Similar to the visual acuity results, more eyes in all three treatment groups had a decrease in OCT central subfield thickness from year two to year three than had an increase (Table 4, available at www.archophthalmol.com). At three years, central subfield thickness was <250 microns in 75 (67%) eyes in the laser group, 37 (43%) in the 1 mg triamcinolone group, and 45 (51%) in the 4 mg triamcinolone group (Table 3).
Four eyes in the 4 mg triamcinolone group had a procedure for glaucoma prior to the 2-year visit (1 had laser trabeculoplasty and 3 had glaucoma surgery), but there were no additional cases of glaucoma surgery in any treatment group during the third year of follow up. At 3 years, mean intraocular pressure was 16±3 mm Hg in the laser group, 17±3 mm Hg in the 1 mg triamcinolone group, and 16±4 mm Hg in the 4 mg triamcinolone group, with 6 (5%), 14 (15%), and 10 (10%) having an intraocular pressure ≥21 mm Hg. Intraocular pressure lowering medications were being used in 3 (3%), 2 (2%), and 12 (12%) eyes, respectively. Among completers of the 3-year visit, an intraocular pressure increase of ≥10 mm Hg occurred at any visit between baseline and 2 years in 4 (3%) eyes in the laser group, 16 (17%) in the 1 mg triamcinolone group, and 30 (31%) in the 4 mg triamcinolone group, and occurred at any visit between baseline and 3 years in 4%, 18%, and 33%, respectively.
Among phakic eyes at baseline, the three-year cumulative probability of cataract surgery was 31% in the laser group, 46% in the 1 mg group, and 83% in the 4 mg group (P<0.001 for all pairwise comparisons). Excluding eyes in the laser group that received triamcinolone, the cumulative probability was 27%. The timing of the cataract surgery is depicted in Figure 2.
In the subset of the originally randomized cohort with DME who completed a third year of follow up, visual acuity improved more often than it worsened and residual macular edema tended to lessen. Treatment group differences seen at two years were in the same direction and of similar magnitude at three years, slightly favoring the laser group.
In the triamcinolone groups, intraocular pressure was generally in the normal range at three years although a greater proportion of eyes in the 4 mg triamcinolone group were being treated with intraocular pressure lowering medications. It is not known whether the intraocular pressure in these eyes would be abnormally high if treatment were discontinued. Similar to the reported findings with corticosteroid implants,9 most eyes treated with 4 mg triamcinolone developed lens changes requiring cataract surgery with the three-year cumulative probability estimated to be 83%.
An issue in the interpretation of the results is the completeness of follow up. The cohort with 3-year follow up was a subset (36%) of the total randomized cohort because a substantial number of subjects enrolled in the study less than 34 months (the open window for the 3 year visit) before the study closeout. Three-year follow up was complete for only 80% of the subjects who did have the potential for three years of follow up. However, the completion rate was similar among the three treatment groups. We evaluated the potential impact of incomplete follow up on the results. It appears that the three-year results likely slightly overestimate the amount of visual acuity improvement from baseline because visual acuity during follow up tended to be slightly worse in those not completing the 3-year visit who had the potential (based on date of randomization) to do so compared with those who completed the 3-year visit. However, there was no indication that the treatment group comparisons were affected by the missing data. Analyses with imputation for missing data gave similar results to analyses of the completed three-year examinations. In view of the smaller sample size than was present for the primary outcome analysis at 2 years, emphasis was placed on determining whether the 3-year treatment group comparison results appeared to be consistent with the 2-year results rather drawing conclusions based on statistical testing.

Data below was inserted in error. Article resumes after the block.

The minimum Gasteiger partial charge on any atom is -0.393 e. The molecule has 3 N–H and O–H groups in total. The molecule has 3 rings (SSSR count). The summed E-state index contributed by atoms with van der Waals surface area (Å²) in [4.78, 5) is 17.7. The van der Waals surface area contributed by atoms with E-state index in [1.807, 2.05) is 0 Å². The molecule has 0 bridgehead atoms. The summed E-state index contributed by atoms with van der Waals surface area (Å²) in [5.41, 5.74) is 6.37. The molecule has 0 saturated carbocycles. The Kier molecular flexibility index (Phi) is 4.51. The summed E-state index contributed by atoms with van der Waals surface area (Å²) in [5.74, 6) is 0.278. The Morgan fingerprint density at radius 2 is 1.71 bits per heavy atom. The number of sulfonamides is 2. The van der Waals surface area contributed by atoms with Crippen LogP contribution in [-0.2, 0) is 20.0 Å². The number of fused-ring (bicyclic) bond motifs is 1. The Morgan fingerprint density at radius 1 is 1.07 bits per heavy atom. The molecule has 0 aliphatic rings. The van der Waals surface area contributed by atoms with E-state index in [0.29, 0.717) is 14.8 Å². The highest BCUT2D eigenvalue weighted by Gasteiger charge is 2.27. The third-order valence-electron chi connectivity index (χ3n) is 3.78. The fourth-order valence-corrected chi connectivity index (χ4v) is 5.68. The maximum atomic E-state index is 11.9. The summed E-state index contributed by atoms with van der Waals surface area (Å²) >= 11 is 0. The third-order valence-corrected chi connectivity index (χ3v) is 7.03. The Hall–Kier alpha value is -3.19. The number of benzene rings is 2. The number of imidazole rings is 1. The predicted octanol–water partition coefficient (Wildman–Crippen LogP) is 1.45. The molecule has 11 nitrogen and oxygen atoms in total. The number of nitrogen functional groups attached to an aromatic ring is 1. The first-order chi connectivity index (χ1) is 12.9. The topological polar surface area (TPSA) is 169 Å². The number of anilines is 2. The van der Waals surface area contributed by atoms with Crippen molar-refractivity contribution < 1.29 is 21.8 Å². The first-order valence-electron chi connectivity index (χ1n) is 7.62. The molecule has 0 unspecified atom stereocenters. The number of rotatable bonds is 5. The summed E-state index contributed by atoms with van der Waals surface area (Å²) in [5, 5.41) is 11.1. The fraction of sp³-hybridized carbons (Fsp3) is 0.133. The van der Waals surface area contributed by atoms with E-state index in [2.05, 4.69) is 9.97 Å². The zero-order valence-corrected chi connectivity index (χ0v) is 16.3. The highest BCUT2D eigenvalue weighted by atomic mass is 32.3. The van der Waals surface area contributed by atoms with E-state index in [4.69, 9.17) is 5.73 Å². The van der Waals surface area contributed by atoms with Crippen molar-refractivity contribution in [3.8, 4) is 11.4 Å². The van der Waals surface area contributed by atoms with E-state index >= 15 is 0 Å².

Our 3 year results analyzed from a subset of the randomized subjects are consistent with the previously published results after 2 years of follow up. There was no long-term benefit of intravitreal triamcinolone relative to focal/grid photocoagulation for patients with DME receiving treatment as performed in this clinical trial. Rather, visual acuity outcomes slightly favored the laser group compared with either of the two triamcinolone groups. It appears that most eyes receiving this 4 mg triamcinolone preparation will require cataract surgery although only a few will develop glaucoma requiring surgery.
The funding organization participated in oversight of the conduct of the study and review of the manuscript but not directly in the design of the study, the conduct of the study, data collection, data management, data analysis, interpretation of the data, or preparation of the manuscript.
Supported through a cooperative agreement from the National Eye Institute and the National Institute of Diabetes and Digestive and Kidney Diseases, National Institutes of Health, Department of Health and Human Services EY14231, EY14269, EY14229
Allergan, Inc. provided the triamcinolone and topical antibiotics after successfully competing for a request for proposals issued by DRCR.net for a company to provide a preservative-free triamcinolone for the study. As per the DRCR.net Industry Collaboration Guidelines (available at www.drcr.net), the DRCR.net had complete control over the design of the protocol, ownership of the data, and all editorial content of presentations and publications related to the protocol. Allergan, Inc. has provided unrestricted funds to DRCR.net for its discretionary use.
A complete list of all DRCR.net investigator financial disclosures can be found at www.drcr.net